The Guardian publishes stats on the size of their commenting community
I don’t want to unnecessarily poke the hornet’s nest that is user reaction to the Guardian’s introduction of nested comments, but Chris Elliott’s recent column about it contains one fascinating stat, which I don’t think has been made public before:
“The Guardian website publishes around 600,000 comments a month, with 2,600 people posting more than 40 comments a month.”
I’m not aware of another newspaper website breaking down their community usage figure in that way, and identifying the size and activity of the heaviest users. It would be fascinating, for example, to compare that 2,600 figure with the people exhibiting the same sorts of behaviour on The Times’ website, behind their paywall.
Something else struck me about the numbers.
2,600 people posting at least 40 comments each adds up 104,000 comments, a significant chunk of the overall total of 600,000. That leaves a maximum of 496,000 comments being left by everybody else. Add the 2,600 prolific commenters, and you therefore have a maximum possible number of monthly commenters being 498,600.
How does that figure stack up against the Guardian’s overall audience, and the typical 90:9:1 rule about participation that people experience on the web?
Well, the Guardian’s audited audience figure for November 2012 was 70,566,108 unique users. 498,600 users leaving comments out of a total audience of 70.5million is 0.7% — not a million miles from the 1%.
The figures are fuzzy here though. It is unlikely that the 2,600 people mentioned all left just 40 comments each — it took me about five minutes to find four users who alone have left over 1,500 comments between them so far in December[1, 2, 3, 4], a number nearly ten times higher than a model of them making 40 comments each would predict. It is also unlikely that the remaining comments were all left by drive-by users making one comment each. Both of those trends would suggest 498,600 users is an over-estimation.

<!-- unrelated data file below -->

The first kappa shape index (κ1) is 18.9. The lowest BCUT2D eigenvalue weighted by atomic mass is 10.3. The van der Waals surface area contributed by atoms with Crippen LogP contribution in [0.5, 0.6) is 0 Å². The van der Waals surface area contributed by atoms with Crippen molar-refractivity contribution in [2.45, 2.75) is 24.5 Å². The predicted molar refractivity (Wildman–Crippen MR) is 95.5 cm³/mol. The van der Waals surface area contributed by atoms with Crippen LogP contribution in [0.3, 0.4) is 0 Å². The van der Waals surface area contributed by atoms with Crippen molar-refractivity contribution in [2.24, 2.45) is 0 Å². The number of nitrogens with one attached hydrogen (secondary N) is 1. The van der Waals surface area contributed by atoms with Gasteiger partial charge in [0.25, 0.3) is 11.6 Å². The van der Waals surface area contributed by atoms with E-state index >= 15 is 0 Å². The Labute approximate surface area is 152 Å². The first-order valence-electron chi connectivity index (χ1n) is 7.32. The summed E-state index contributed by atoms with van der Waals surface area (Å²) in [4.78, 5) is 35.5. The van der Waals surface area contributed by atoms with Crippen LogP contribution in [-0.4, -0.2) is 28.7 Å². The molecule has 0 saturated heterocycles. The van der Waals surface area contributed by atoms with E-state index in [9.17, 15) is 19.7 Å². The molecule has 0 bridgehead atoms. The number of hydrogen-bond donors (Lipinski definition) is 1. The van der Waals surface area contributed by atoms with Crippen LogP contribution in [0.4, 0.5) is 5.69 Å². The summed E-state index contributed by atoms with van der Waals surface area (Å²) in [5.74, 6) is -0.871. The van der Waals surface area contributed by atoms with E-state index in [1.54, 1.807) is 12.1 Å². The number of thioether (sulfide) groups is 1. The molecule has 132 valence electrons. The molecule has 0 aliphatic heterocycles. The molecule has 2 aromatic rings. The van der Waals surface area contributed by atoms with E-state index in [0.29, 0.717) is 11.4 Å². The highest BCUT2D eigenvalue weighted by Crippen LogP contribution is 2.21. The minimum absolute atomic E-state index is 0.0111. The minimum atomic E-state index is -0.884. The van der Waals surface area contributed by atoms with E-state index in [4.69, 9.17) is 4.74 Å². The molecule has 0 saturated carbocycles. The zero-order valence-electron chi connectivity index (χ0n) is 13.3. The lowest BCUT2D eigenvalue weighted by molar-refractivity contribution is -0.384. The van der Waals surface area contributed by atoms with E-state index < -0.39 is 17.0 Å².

Equally, “unique users”, whilst being an agreed industry standard, does not track users across multiple devices or access points, and so will also over-estimate audience.
So, without the exact figures, people can argue themselves blue in the face about whether that 0.7% figure gets closer or further away from 1%.
But one thing is clear from the numbers in the article.
At least 20% of the comments left on the Guardian website each month come from only 2,600 user accounts, who together make up just 0.0037% of the Guardian’s declared monthly audience.
You might also be interested in “Guardian comment system changes: The perils of designing for all users, not just the vocal ones”